How I Got a James Beard Grant to Work at Matt Jennings’ Townsman

James Beard Foundation Women in Culinary Leadership grantee Courtney Segal '15 with Townsman Boston chef Matthew Jennings.
Courtney Segal '15 in the Boston, Mass., kitchen of Townsman with chef-owner Matthew Jennings. Photo: Matt Jennings

When Courtney Segal ‘15 first heard about the James Beard Foundation Women in Culinary Leadership (WICL) Grant, an accelerated mentorship and training program for women in food service, she knew immediately that she had to go for it.

Applicants were asked to choose one or all from a list of renowned chefs. Again, this baking & pastry grad didn’t hesitate to pick her two favorites: Momofuku Milk Bar, Christina Tosi’s pastry juggernaut, and Townsman, Matt Jennings’ new Boston brasserie.

A few short months later, Courtney found herself in the Townsman kitchen, working alongside Jennings and his crew.

Townsman is Jennings’ second restaurant and first in his native Boston. He and his pastry chef wife Kate ran their beloved Providence cheese shop-and-bistro Farmstead for 11 years before making the difficult decision to return to their Massachusetts roots. (The two met working at Cambridge’s heralded Formaggio Kitchen.)

In her own words, Courtney tells us what it’s like to learn from a James Beard Award-nominated chef like Jennings.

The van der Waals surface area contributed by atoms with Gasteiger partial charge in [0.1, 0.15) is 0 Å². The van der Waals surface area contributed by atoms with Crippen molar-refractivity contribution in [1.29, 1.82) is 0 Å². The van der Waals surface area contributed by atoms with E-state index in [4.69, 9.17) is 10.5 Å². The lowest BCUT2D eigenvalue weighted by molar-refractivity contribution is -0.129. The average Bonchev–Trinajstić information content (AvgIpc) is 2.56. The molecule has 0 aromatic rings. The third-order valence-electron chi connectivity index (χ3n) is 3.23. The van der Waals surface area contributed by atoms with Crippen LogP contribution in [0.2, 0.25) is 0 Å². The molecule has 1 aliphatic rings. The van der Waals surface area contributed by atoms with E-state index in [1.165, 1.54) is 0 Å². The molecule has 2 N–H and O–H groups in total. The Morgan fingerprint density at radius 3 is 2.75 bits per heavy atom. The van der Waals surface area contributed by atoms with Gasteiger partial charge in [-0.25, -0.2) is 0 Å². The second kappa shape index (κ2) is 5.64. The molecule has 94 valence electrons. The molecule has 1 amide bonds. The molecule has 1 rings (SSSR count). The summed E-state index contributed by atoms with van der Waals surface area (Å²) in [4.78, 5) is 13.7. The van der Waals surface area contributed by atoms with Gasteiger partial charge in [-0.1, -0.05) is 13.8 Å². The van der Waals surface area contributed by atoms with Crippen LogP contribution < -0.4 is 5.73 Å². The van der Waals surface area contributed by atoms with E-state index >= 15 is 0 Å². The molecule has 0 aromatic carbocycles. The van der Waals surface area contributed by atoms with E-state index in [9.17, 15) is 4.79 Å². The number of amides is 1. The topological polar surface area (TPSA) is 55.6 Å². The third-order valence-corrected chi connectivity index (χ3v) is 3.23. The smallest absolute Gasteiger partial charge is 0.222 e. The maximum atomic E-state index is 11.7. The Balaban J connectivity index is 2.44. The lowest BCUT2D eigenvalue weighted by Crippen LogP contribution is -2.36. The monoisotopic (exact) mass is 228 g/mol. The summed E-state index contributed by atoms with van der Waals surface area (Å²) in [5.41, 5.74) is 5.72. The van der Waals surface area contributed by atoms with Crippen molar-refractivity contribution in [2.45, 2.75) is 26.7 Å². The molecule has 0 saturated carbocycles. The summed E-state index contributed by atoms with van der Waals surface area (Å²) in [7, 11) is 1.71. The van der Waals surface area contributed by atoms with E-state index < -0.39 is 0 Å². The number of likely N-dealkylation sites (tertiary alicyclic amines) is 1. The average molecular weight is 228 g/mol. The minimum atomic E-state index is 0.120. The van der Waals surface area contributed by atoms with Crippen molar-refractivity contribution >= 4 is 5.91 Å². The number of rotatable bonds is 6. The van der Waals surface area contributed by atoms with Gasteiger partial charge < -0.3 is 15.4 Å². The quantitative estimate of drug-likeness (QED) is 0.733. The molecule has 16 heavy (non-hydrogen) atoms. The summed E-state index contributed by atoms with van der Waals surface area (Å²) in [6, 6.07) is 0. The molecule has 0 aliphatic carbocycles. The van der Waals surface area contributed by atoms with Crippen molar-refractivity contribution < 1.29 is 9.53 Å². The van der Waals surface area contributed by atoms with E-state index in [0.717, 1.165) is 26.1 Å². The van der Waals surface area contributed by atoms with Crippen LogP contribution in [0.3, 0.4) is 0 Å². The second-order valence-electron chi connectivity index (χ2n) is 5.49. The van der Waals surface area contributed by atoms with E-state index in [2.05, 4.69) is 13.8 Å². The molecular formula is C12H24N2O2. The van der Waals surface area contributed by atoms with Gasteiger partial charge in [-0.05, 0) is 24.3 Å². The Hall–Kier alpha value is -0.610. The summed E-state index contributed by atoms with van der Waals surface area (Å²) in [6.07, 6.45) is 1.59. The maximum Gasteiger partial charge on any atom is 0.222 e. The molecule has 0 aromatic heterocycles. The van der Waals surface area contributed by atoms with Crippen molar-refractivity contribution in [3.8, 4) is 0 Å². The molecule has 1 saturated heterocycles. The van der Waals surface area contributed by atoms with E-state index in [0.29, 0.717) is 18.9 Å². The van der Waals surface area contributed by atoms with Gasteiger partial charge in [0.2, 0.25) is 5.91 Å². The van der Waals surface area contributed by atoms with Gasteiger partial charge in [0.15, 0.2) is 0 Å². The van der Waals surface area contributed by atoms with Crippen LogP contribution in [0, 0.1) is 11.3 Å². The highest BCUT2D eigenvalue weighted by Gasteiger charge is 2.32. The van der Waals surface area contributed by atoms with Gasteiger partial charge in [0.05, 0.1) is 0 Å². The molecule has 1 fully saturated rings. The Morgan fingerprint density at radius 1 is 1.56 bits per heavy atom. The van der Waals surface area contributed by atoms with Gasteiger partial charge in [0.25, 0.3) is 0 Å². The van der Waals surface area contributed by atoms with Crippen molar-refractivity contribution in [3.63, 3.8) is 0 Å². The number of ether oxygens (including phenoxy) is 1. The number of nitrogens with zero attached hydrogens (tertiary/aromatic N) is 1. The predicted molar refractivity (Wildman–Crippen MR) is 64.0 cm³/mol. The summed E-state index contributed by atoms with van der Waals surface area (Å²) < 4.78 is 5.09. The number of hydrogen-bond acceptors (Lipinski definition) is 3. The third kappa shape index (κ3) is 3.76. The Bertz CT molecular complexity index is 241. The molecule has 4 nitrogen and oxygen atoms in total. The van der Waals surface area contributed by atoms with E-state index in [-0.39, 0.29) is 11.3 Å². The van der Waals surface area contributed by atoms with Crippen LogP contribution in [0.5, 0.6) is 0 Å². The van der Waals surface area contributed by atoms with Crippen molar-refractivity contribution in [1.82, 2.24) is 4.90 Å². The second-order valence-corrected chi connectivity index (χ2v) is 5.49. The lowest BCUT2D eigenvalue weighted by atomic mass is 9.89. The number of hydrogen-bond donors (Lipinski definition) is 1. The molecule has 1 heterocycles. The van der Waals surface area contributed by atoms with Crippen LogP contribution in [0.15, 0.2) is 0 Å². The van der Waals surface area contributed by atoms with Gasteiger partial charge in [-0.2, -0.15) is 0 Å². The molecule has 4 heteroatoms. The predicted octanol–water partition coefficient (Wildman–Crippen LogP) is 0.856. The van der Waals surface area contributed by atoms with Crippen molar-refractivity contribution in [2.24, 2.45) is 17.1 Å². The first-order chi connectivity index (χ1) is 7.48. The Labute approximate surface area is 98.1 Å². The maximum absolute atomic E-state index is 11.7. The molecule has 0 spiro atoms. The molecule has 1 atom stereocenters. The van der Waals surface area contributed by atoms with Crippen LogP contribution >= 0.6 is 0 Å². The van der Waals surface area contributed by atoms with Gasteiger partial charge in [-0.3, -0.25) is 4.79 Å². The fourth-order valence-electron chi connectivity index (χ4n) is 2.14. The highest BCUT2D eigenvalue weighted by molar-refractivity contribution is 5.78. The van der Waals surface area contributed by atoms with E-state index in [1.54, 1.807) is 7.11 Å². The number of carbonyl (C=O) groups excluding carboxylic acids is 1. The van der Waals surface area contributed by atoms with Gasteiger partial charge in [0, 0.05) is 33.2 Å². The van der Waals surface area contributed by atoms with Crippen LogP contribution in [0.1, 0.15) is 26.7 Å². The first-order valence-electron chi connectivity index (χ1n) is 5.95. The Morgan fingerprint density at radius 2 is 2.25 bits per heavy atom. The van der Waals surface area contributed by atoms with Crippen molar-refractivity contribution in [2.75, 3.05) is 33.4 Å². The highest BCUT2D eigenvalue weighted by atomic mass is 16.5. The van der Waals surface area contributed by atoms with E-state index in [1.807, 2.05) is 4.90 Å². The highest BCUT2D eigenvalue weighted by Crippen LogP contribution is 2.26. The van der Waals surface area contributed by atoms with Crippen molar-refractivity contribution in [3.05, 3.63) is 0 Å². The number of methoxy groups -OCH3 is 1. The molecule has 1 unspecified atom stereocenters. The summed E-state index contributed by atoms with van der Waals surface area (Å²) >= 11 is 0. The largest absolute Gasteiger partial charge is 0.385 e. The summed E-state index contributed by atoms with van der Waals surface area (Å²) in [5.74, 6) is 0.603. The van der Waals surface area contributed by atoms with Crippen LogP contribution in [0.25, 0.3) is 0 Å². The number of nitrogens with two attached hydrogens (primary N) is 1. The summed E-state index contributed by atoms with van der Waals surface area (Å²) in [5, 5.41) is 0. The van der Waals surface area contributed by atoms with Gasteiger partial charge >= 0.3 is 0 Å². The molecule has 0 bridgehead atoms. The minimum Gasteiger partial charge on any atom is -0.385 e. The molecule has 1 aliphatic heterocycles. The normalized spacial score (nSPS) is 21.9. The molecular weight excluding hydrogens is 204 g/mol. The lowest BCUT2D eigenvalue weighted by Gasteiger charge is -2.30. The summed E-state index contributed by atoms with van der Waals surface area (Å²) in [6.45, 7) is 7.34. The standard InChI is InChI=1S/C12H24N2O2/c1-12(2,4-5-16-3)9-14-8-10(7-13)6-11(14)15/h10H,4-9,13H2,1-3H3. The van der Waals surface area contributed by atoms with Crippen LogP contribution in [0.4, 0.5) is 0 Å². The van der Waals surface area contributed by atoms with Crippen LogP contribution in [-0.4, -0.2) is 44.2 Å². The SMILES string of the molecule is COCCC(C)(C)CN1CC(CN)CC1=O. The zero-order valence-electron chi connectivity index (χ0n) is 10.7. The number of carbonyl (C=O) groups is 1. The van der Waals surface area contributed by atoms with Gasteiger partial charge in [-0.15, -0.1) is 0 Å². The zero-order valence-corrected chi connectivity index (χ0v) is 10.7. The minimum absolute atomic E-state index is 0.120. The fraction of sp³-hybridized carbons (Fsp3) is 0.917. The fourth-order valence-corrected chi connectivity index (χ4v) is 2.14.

How did you hear about the WICL Grant?

Courtney: I saw the post on Eater National. Right away I knew I wanted to work with Matt Jennings.

The grant [awarded annually] sounded amazing, and Eliza Martin, the first year’s grantee, did fantastic things. I thought there was no way I was going to get it, but I knew I had to try.

How did you connect with Matt Jennings?

I found out that Matt was doing Eat Your Heart Out [local charity event benefiting Future Chefs and Girls Rock Boston] and I bought a ticket.

He was there with his beef heart pastrami. I introduced myself and told him I’d applied for the grant. He said, “Email me — even if I pick someone else for the grant, get in touch about internships.”

We have enjoyed ... watching Courtney grow from quiet and unassuming student to confident, focused cook.” - Matt Jennings
A selection of dishes from the Townsman menu: Matt Jennings with the shellfish plateaux; beef crudo with confit egg yolk; charcuterie platter with pickles and condiments.
A selection of dishes from the Townsman menu: the grand shellfish + charcuterie plateaux; beef crudo with confit egg yolk; charcuterie platter with pickles + condiments.